Matcha Mousse Cake


As you may have guessed from all of the cupcake recipes, I’m kind of a sucker for all things teeny tiny. Cuteness factor aside, whether you’re making dessert for a small crowd (or just yourself – this is a no-judgment-about-not-so-single-serving-desserts-made-single-serving zone) or you’ve finally decided to bite the bullet on the whole “eating well” thing but still get hit by the occasional sweet tooth, tiny treats are the best. So when I saw this gorgeous mousse cake while falling down the rabbit hole that is exploring Pinterest, I just had to make it in miniature. It just becomes that much more cute (and self-indulgence and/or diet-friendly)!

To keep things simple, there’s no gelatin or egg or the 30,000 other ingredients that apparently normally go into stabilizing mousse – just whipped cream! After all, the white chocolate already has the whole creamy thing going on, so it just made sense to use whipped cream to provide the volume and general colloidal-ness (which is, by the way, just a fancy not-quite-a-real-noun-version-of-a-real-adjective that means stuff suspended in other stuff, like the air that’s suspended in the cream in whipped cream) that makes mousse so fluffy and mousse-y. (And it has nothing to do with the fact that I always have the worst time getting gelatinous mixtures to whip up properly. Absolutely nothing.)


So what does this recipe entail? Not much – just two layers of airy whipped cream folded into silky smooth white chocolate, one of which features a healthy dash of matcha sprinkled throughout, all supported by a fluffy layer of matcha sponge cake. In terms of decorating tips, do not skimp on the top layer of dusted matcha powder – even though the recipe doesn’t call for any sugar in either of the mousse layers, do not underestimate the propensity of white chocolate to impart a ridiculous amount of sweetness that desperately needs to be cut by the bitter matcha on top. Also, if you’re feeling extra fancy, feel free to mount a lacy white chocolate heart (directions here!) on top of a swirly dollop of extra whipped cream.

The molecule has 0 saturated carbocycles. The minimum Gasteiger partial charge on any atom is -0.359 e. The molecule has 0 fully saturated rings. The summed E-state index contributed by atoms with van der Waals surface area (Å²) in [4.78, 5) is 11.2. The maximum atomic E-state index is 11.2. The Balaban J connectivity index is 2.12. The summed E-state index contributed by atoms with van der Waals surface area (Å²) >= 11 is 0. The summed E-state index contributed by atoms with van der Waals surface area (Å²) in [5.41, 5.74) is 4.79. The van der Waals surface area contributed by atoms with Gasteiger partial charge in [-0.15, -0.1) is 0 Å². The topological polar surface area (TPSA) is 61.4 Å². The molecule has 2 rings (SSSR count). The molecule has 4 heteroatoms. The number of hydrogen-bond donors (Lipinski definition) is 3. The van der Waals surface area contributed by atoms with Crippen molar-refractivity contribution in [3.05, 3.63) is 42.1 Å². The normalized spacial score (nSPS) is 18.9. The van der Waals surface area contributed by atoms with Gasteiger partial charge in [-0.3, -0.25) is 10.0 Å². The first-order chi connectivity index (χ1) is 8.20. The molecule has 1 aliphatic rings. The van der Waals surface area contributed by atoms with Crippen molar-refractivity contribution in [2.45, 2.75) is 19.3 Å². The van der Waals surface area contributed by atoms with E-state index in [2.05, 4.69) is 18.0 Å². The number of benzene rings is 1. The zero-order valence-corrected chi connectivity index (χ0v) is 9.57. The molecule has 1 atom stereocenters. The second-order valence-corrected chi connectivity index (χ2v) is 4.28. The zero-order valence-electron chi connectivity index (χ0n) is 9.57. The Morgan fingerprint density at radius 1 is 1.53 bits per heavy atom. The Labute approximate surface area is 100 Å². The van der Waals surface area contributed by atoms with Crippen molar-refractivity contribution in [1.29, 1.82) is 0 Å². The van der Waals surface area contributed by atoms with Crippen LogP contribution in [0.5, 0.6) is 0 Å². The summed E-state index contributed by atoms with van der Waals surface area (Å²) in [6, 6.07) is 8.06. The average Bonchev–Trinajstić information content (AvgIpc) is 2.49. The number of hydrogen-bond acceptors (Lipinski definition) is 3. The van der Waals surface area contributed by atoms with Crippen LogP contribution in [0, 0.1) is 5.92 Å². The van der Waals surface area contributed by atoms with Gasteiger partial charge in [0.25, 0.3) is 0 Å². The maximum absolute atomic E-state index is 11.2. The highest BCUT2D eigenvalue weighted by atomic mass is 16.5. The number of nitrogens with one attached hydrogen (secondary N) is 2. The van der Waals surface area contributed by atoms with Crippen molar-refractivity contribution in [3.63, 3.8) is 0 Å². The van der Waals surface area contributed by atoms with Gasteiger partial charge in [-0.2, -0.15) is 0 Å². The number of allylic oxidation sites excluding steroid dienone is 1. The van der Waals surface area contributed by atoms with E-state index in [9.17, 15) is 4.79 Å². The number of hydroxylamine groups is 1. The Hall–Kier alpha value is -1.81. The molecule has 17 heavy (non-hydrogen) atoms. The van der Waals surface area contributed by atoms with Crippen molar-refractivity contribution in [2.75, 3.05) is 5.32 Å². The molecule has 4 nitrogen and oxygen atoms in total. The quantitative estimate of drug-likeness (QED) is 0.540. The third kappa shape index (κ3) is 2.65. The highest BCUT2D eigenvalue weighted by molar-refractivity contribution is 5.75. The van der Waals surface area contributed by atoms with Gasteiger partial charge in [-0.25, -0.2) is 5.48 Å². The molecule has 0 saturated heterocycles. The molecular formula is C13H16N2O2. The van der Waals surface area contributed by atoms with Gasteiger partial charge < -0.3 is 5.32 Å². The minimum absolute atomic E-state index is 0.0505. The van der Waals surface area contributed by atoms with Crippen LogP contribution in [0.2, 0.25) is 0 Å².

So whether you’re staving off a serious matcha craving (which is, by the way, basically my standard state of being), need a recipe for something sweet and teeny tiny for whatever reason you so choose, or want a practical and delicious way to geek out over colloids, this recipe’s totally got your back. Hope you enjoy!

Happy Tuesday,


Matcha Mousse Cake

Makes one 4″ mini mousse cake
Inspired by Washoku


Matcha Sponge Cake:
1 egg, separated into yolk and whites
25 g sugar
25 g all purpose flour
1 tsp matcha powder
1 drop green food coloring (optional, but makes for a prettier product!)

White Chocolate and Matcha Mousse:
1/2 cup white chocolate chips
1-2 tbs heavy cream
1/2 tsp matcha powder
2/3 cup heavy cream

1 bar white chocolate (you won’t use all of it, but it’s easier to shave a bigger bar!)
12 white chocolate chips
Matcha powder


Matcha Sponge Cake:

  1. Preheat the oven to 325 ºF. Using parchment paper, line the bottom of a 4″ springform pan.
  2. Using a hand mixer or a whisk (1 egg white is too little for the stand mixer to properly whisk!), beat the egg white to the firm peaks stage. At this point, when you lift out the whisk or beaters, a well-defined peak with a point that curls over should form.
  3. Using a whisk, beat together the egg yolk, sugar, and green food coloring until the sugar is fully dissolved.
  4. Fold the egg yolk mixture into the whipped egg whites until most of the yellow streaks are gone, then sift in the flour and matcha powder. Fold the mixture until the dry ingredients are just incorporated.